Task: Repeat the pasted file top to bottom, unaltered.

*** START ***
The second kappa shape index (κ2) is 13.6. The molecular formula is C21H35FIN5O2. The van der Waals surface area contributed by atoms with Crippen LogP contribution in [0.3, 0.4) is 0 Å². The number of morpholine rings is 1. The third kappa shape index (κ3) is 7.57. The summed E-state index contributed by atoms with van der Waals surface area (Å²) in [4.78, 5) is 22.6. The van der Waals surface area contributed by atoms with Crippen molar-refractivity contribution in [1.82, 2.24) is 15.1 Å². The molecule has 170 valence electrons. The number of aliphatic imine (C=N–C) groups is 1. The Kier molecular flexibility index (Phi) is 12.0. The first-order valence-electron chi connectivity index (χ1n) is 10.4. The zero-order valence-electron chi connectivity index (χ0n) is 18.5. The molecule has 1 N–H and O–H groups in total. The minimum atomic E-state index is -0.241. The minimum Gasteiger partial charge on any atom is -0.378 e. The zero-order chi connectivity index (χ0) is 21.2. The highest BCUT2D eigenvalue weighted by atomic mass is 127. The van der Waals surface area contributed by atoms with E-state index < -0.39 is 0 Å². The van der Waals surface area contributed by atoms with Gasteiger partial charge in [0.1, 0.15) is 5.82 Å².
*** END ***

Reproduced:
The second kappa shape index (κ2) is 13.6. The molecular formula is C21H35FIN5O2. The van der Waals surface area contributed by atoms with Crippen LogP contribution in [0.3, 0.4) is 0 Å². The number of morpholine rings is 1. The third kappa shape index (κ3) is 7.57. The summed E-state index contributed by atoms with van der Waals surface area (Å²) in [4.78, 5) is 22.6. The van der Waals surface area contributed by atoms with Crippen molar-refractivity contribution in [1.82, 2.24) is 15.1 Å². The molecule has 170 valence electrons. The number of aliphatic imine (C=N–C) groups is 1. The Kier molecular flexibility index (Phi) is 12.0. The first-order valence-electron chi connectivity index (χ1n) is 10.4. The zero-order valence-electron chi connectivity index (χ0n) is 18.5. The molecule has 1 N–H and O–H groups in total. The minimum atomic E-state index is -0.241. The minimum Gasteiger partial charge on any atom is -0.378 e. The zero-order chi connectivity index (χ0) is 21.2. The highest BCUT2D eigenvalue weighted by atomic mass is 127. The van der Waals surface area contributed by atoms with E-state index < -0.39 is 0 Å². The van der Waals surface area contributed by atoms with Gasteiger partial charge in [0.1, 0.15) is 5.82 Å².